The perils of Pike River re-entry from an expert

Guest Post

One of the unfortunate aspects of the recent NZ election has been the spectacle of politicians using the terrible and avoidable Pike River tragedy as a political football. NZ First and Labour could be accused of playing upon the emotions of the bereaved Pike River families in a disturbing fashion for political gain. A re-entry to the Pike River mine has been claimed as a “major policy” in the same statements announcing such policies as a rise in the minimum wage, free tertiary education for a year, immigration control and house building targets etc. etc.

Let’s take a look at some of the many risks which the Pike River re-entry “major policy” actually entails.   

Severe tunnel/excavation instability

When the disaster occurred in 2010 there were several major explosions over 4 days. The last explosion ignited the coal which generated very high temperatures within the mine workings and even damaged some of the steel above the workings. Mine workings are developed into a rock mass which has a 3 dimensional insitu stress field (pressure within the rock). When the tunnels are opened up the stress redistributes around the opening and “attempts” to break that rock so that it falls into the opening or closes the gap. Miners use a combination of rock bolting, steel supports, wood supports or filled packs of various sorts to prevent that process. The effects of the multiple blasts and extreme heat will have seriously damaged the support systems and made the rock around the workings very unstable. Conditions will have continued to deteriorate in the 7 years since the disaster and that will have been accentuated by the Hawera Fault which crosses the main access drift before the coal seam.  Here is a quote from the royal commission report on the disaster;

“Construction of the drift took much longer than anticipated, as did mine roadway development. Delays were caused by a downthrust between faults, called a graben, which created a zone of sandstone instead of coal, and the collapse of the bottom section of the ventilation shaft during construction. The collapse meant that a bypass had to be built to reconnect to the upper part of the shaft about 50m above pit bottom”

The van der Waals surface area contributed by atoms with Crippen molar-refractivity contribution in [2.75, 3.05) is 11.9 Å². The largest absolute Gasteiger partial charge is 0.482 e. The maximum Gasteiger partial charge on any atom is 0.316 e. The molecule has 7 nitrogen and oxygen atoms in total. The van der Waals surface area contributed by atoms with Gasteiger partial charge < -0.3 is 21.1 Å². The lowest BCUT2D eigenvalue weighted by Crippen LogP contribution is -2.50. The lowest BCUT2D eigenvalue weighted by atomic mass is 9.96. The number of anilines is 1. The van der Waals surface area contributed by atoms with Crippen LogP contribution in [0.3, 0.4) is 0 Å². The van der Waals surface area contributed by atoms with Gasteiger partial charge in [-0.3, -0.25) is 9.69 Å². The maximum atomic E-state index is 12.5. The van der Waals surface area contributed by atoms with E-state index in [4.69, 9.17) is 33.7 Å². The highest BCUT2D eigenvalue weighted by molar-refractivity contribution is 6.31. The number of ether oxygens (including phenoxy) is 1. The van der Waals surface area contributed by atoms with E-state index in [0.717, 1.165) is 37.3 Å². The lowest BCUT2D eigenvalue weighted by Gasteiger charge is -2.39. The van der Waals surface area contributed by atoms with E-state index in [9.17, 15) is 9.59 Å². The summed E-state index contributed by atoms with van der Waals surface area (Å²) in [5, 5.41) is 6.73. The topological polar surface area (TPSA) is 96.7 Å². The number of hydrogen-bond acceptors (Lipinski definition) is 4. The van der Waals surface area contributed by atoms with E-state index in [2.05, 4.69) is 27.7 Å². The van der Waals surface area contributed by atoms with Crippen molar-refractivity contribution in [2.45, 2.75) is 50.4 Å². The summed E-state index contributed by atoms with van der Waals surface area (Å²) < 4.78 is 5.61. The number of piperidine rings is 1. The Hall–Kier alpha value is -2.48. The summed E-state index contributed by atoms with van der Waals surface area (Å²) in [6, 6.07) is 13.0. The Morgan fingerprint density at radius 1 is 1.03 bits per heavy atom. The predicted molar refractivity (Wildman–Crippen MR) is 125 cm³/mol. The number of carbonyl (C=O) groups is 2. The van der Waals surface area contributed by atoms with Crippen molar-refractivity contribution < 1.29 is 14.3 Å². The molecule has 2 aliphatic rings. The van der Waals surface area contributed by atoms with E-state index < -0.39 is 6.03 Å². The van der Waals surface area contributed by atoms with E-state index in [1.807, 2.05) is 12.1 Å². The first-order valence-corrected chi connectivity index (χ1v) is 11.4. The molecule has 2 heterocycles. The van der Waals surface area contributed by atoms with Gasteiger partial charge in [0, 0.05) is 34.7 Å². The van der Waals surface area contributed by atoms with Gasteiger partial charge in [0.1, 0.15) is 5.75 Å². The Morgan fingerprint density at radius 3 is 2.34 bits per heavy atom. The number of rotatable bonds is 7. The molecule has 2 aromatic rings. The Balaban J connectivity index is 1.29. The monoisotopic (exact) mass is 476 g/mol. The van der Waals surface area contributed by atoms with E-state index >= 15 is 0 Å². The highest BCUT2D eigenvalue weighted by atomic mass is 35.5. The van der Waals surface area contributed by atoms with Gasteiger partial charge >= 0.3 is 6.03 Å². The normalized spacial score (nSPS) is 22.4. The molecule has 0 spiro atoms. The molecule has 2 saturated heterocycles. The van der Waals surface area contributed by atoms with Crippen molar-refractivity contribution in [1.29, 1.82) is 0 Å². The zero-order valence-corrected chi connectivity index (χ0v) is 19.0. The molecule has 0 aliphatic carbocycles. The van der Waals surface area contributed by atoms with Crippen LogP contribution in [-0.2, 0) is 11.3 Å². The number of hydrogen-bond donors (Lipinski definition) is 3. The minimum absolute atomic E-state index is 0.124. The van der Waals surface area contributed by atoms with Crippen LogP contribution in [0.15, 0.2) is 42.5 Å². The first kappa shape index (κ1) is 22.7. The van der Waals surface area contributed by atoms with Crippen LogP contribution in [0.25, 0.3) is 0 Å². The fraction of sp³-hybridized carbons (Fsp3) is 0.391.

In other words – tricky rock conditions even before the blasts.

Methane/Coal dust explosion

Methane is explosive between 5% and 15% in air. It needs that mix and a source of ignition to set it off. Methane has been building up steadily in the workings over the last 7 years as it seeps out of the coal seam. Coal dust has also been accumulating in the same time frame. The problem might be that inadvertently introducing air back into the workings now (as the re-entry takes place) could rapidly return the methane mix to explosive with hot spots igniting it again. This will result in another massive explosion – it may be followed by an even more powerful coal dust explosion which would damage the roof even further. It would be like standing in a shotgun barrel (explosive forces take the path of least resistance) when the shot is taken. That is not a place to be at any time.

Four separate remote control robots which have entered the workings failed to return. They are designed for extreme conditions, they don’t have to breathe or keep a normal body temperature. This is also a terrible reality which must be considered when we wonder if there are any remains of the poor souls who are entombed in the mine through no fault of their own.

If a brave team of mine rescuers or other personnel die in an attempt to re-access Pike River, then who will be held accountable for their deaths? Would it be unfair to demand an answer to that question before the re-entry? The best thing for the Pike River mine is to declare it as a grave.


-Billy Bro

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As much at home writing editorials as being the subject of them, Cam has won awards, including the Canon Media Award for his work on the Len Brown/Bevan Chuang story. When he’s not creating the news, he tends to be in it, with protagonists using the courts, media and social media to deliver financial as well as death threats.

They say that news is something that someone, somewhere, wants kept quiet. Cam Slater doesn’t do quiet and, as a result, he is a polarising, controversial but highly effective journalist who takes no prisoners.

He is fearless in his pursuit of a story.

Love him or loathe him, you can’t ignore him.

To read Cam’s previous articles click on his name in blue.